Staying loose when you're stuck at home
Follow along with this 6-min sequence from our Program Director, Jeff.
Stretching is the perfect way to keep your body moving while you're stuck at home. It requires very little space, there's no sweating and it's basically silent (your neighbors may not love your jumping jacks as much as you).
The longer you're restricted to the confines of your apartment or house, the less you're activating your muscles. Use the time you would normally spend commuting to get in some quick and easy stretches and movement. Not only is stretching your muscles essential to keeping your body feeling good, it produces endorphins to help you relax, and promotes circulation to ease muscle and joint pain.
Here's Jeff's 6-min active stretching routine to help ease stress and muscle tension throughout the body:
Yes Neck Stretch
Yes is a stretch for the neck extensors (at the back of your neck). Great if you spend a lot of time sitting at a computer or on your phone. It helps relieve tension and discomfort in the back of the neck, upper back and shoulders. Also great for those with poor posture.
No Neck Stretch
No is a stretch for the back and sides of the neck. Try this to help improve posture, or help relieve tension in the neck and shoulders.
Maybe Neck Stretch
Maybe is a stretch for the back and sides of the neck. It's great to relieve tension in the neck and shoulders—particularly useful if you have poor posture or are seated at a desk for long hours.
Maybe So Neck Stretch
This is a stretch for the back and sides of the neck. It's great to relieve tension in the neck, shoulders and upper back. Try this if you have poor posture or are seated at a desk for long hours.
Serve The Platt*r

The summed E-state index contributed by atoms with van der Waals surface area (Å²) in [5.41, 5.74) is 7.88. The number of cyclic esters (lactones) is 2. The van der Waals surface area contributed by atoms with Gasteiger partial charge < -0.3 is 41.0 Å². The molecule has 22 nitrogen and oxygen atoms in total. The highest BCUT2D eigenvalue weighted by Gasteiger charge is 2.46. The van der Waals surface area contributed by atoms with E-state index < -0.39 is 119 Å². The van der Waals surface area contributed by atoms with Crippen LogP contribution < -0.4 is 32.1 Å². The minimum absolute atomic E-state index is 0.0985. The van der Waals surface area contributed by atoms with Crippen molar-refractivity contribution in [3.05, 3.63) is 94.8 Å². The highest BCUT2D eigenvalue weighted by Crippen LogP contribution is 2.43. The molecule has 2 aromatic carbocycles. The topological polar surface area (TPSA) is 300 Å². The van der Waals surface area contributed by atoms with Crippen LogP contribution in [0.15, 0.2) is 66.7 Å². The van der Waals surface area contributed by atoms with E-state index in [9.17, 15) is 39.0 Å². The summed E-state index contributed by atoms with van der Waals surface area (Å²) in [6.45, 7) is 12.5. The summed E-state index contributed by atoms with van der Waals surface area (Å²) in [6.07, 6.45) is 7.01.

This is a stretch for the rhomboids (in your upper back, between the shoulder blades). Great for relieving shoulder and upper back pain, and improving poor posture. If you spend all day sitting at desks, this is for you!
This stretch targets the trapezius, which travels through the shoulder, neck and back. It helps control movements in the head, neck, shoulder and arms, making it a nice 1-2 punch along with the Maybe and Maybe So stretches. After completing both exercises, you'll feel more relaxed and may even be thinking more clearly!
Twist and Dipp*r
Twist and Dipp*r targets the quadratus lumborum, a deep abdominal muscle, which is often the culprit for back pain. All you need for this stretch is a chair, couch or stool.... and your feet flat on the ground! This stretch will help to not only relieve back pain but will also help you stand more upright, and reduce tension in the hips.
Crossov*r targets the piriformis, a deep gluteal muscle. This stretch will help reduce tension in the lower back, hips and knees. If you've ever dealt with sciatica or IT band issues, you should make this stretch part of your daily routine.
Tight hamstrings can lead to poor mechanics while walking and exercising along with pain in knee, hip and back.
The lower leg, foot and ankle are one of the more neglected areas of the body but that doesn't mean it can't get tense just like anywhere else. This stretch will help to relieve tension all the way from the tips of the toes, down through the foot and up the calf.